There used to be a saying that some girls would go to college seeking a very specific, very important degree – their MRS. That’s right. The entire goal of achieving a higher education was to achieve a husband. And not just any husband, but a doctor, a lawyer, a banker – in short, a professional man who would be a good provider. Thankfully, those days are done (hopefully) and the reasons for women seeking to learn more is to enrich their minds, enrich their lives, and enrich society as a whole.
When choosing a major became much more important than choosing a china pattern, the world rocked a tiny bit on its axis in the direction of the better. And now, whether a woman opts to change her last name (I did); opts to use the Mrs. title (I didn’t – Ms. is more my style); or even opts to get married at all is beside the point as to what women can and do make of their lives. Check, check, and check.
But there are some women who, after adding the Mrs. to their name, have become cultural icons – big hits in their own right. Characters whose Mrs.-ness is so much a part of who they are that we have come to know them because of it and to love them despite the seemingly old-fashioned-ness of their use of the title. To wit:
You can’t talk about Mrs. in the movies without talking about Anne Bancroft as Mrs. Robinson in The Graduate. The ultimate seductress, with her 1960s frosted hair, worldly air, and dangling cigarette, Mrs. Robinson is such a force of nature that new college graduate Benjamin Braddock (Dustin Hoffman) never stood a chance. The fact that she was a friend of his parents only added to her forbidden allure. Of course, after educating him in the ways of her world, Mrs. Robinson is soon replaced in his amorous pursuits by her stunning daughter Elaine (Katharine Ross), who then leaves her good-provider fiancé at the altar for hapless Benjamin. But it’s Mrs. Robinson whom we all think of when the movie comes to mind. Here’s to you, ma’am.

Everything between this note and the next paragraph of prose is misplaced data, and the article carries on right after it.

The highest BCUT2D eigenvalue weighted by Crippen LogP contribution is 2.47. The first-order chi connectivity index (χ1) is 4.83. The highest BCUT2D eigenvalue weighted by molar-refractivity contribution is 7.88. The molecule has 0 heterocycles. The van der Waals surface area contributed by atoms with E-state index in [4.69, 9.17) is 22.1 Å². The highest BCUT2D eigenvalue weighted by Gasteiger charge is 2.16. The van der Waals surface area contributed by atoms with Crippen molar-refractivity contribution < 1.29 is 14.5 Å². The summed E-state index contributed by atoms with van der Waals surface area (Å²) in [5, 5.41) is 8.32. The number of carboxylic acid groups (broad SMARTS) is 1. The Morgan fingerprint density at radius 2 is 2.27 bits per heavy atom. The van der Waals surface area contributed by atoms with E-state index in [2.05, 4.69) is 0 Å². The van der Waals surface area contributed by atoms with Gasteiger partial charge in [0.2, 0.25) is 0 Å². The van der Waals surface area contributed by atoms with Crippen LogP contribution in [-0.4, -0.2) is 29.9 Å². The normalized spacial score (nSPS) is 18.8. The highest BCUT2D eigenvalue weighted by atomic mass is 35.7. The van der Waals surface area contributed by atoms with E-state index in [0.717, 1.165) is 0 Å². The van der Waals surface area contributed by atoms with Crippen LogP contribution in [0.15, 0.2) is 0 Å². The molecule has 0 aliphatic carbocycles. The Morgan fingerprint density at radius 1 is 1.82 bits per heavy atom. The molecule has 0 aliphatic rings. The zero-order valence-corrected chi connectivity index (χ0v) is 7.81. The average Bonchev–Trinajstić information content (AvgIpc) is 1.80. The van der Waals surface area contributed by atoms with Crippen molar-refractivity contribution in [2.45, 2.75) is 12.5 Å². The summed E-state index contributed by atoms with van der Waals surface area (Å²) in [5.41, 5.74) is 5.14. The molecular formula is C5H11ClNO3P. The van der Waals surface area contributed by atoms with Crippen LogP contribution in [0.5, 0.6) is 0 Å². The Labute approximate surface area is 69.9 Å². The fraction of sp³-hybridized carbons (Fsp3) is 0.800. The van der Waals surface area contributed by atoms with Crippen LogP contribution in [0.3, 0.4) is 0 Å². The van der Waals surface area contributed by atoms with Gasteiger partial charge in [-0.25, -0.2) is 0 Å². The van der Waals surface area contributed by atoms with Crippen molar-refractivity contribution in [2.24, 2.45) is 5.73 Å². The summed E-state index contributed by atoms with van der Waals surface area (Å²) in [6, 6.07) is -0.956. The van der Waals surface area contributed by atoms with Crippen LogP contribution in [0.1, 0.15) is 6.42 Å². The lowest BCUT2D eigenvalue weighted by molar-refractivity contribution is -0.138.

Then there’s the opposite of Mrs. Robinson in the strong, brave, and nurturing Mrs. Miniver, played by Greer Garson in the movie of the same name (her Oscar-winning role). A wonderful woman who loves her family dearly, Mrs. Miniver is the essence of courage as she helps guide them through the ravages of World War II England. Despite the terrible hardships (including her son being called to serve and the loss of her daughter-in-law to an air raid); despite having to manage by herself when her husband is called to Dunkirk; despite having to face a fallen enemy pilot alone in her own home – she survives it all and shines, for her family and her country. Given that the movie came out in 1942, while the war still raged on, the name Mrs. Miniver became a badge of courage at a time when it was much needed. Best performance, indeed.
And finally, there’s The Marvelous Mrs. Maisel, starring Rachel Brosnahan as the indefatigable Midge Maisel. Beginning as a much pampered Upper West Side wife and mother, Mrs. M. soon comes to realize (after her husband’s failed attempts at stand-up comedy) that she, herself, is the comic genius in the family. When they split up because of his cheating, she takes to the stage unexpectedly (keeping the Mrs. Maisel name), earning the laughs and audience appreciation that he never could. Her rise to success doing stand-up in a world where women in that field were incredibly few and far between is beyond impressive. Her cutting-edge humor – irreverent enough to land her in jail for both subject matter and language – is smart, original, and the key to her success. In a world where Lenny Bruce and Mort Sahl broke through with the thinking-person’s style of stand-up, Mrs. Maisel’s talent and determination, her quick mind, and her ability to make a place for herself in the same spotlight is nothing short of, well, marvelous.
©2023 Claudia Grossman
Wonderful, we should be ruling the world!!!!!!